8 1/2 (1963) **** - Much like "La Dolce Vita", the first time I saw "8 1/2" I recognized this as something completely "anti" of everything I'd seen up to that point. Remarkably lucid about mining the depths of sinking creativity and a visually dazzling film whose main concern is to disorient as much as enlighten, these two films deserve to be studied as masterpieces for centuries to come.
Juliet of the Spirits (1965) *** - I imagine this is as close to a straight up horror film that Fellini would ever make. One can only drool over the possibilities. His first color film, Fellini held nothing back in contrasting colors and images and the final delirious parade of images (as the habitats of Giullietta Masini's head come pouring onto the screen) feature some absolutely creepy incarnations. If it feels like a feminist version of "81/2", so be it. It does lag in portions, but the overall scope and image-making are wondrous.
Spirits of the Dead (1968) ***1/2 - Fellini's portion of this compilation film (liberally borrowing from an Edgar Allan Poe short story) "Toby Dammitt" is essentially a 40 minute mental breakdown of a British actor (Terence Stamp) visiting Italy and falling into the throes of alcoholism, depression and manic paranoia. It's certainly a Fellini vision, swirling with garish colors, clownish characterizations and evil incarnate in a pale-faced nymph kicking a ball around. Describing it just doesn't do it any justice.
Satyricon (1969) ** - I think this could've only been made in 1969. Based on ancient short stories, it's really a film of Fellini gestating his urges and visual delights onto the screen in what would mark his more ribald period of heightened mood, artificiality and visualized dream-states. The story, to speak of, concerns a young man's search for his child lover through a landscape of highly designed sets with all sorts of grotesquery and embedded mythical figures. It doesn't make much sense, but I get the feeling its meant to be ingested rather than enjoyed.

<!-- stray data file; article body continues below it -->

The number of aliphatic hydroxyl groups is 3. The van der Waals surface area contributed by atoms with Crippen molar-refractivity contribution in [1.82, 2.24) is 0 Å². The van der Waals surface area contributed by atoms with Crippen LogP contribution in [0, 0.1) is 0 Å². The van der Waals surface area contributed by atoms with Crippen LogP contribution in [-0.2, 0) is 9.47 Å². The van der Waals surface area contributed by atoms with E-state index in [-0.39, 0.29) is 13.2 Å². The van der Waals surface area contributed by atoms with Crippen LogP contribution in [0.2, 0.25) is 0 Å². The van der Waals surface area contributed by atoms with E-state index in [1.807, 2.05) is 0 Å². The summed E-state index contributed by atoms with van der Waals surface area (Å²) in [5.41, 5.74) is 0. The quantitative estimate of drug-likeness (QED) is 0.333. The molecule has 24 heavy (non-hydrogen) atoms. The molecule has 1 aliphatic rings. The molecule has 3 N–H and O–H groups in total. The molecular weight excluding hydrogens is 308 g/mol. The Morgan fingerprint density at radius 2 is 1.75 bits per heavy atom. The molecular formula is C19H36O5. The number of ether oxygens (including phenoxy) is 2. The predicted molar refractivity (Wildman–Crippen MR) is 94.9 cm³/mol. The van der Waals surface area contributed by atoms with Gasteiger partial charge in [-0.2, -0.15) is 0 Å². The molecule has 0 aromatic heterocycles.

The Clowns (1970) *** - It makes sense that Fellini would begin the 70's with a rollicking (faux) documentary about the life of circus clowns, represented both in real life and obscure, unearthed silent films. Since most of his later films resemble the carefully controlled anarchy of the antics inside a circus ring applied to his beloved Italian hagiography real and imagined, it's an apt metaphor for everything that would follow in his career. It's also a diverting, charming effort that ends on gracious melancholy.
Roma (1972) **** - It's difficult to call "Roma" episodic. It's a film that doesn't follow a true narrative arch and although its mostly rudderless, it does feature two anchors that continually pop up throughout the film to provide some semblance of characterization. One of them is a young man who gets to observe the chaotic assembly of people eating dinner in the town square or the unusually deconstructive nature of how brothels in Rome work... the first for the lower class and the second for more 'monied' men. The second (sometimes) constant piece of "Roma" follows a camera crew as they film around the city, providing two of the film's most stunning technical achievements including a hectic film shoot along a rain-soaked Rome highway and the other a mystical, transfixing venture beneath the city where a construction crew accidentally discovers centuries old artwork. Of course, their presence and the exposure to air subsequently destroys the work and casts a rapt commentary on so many things at once. Everything else in the film plays as if the city itself belched up its own memories, feelings and ideas mixed with the circus-like atmosphere of a filmmaker of Fellini's attention. It's at once wondrous and frustrating and maniacal. It's also one of Fellini's best.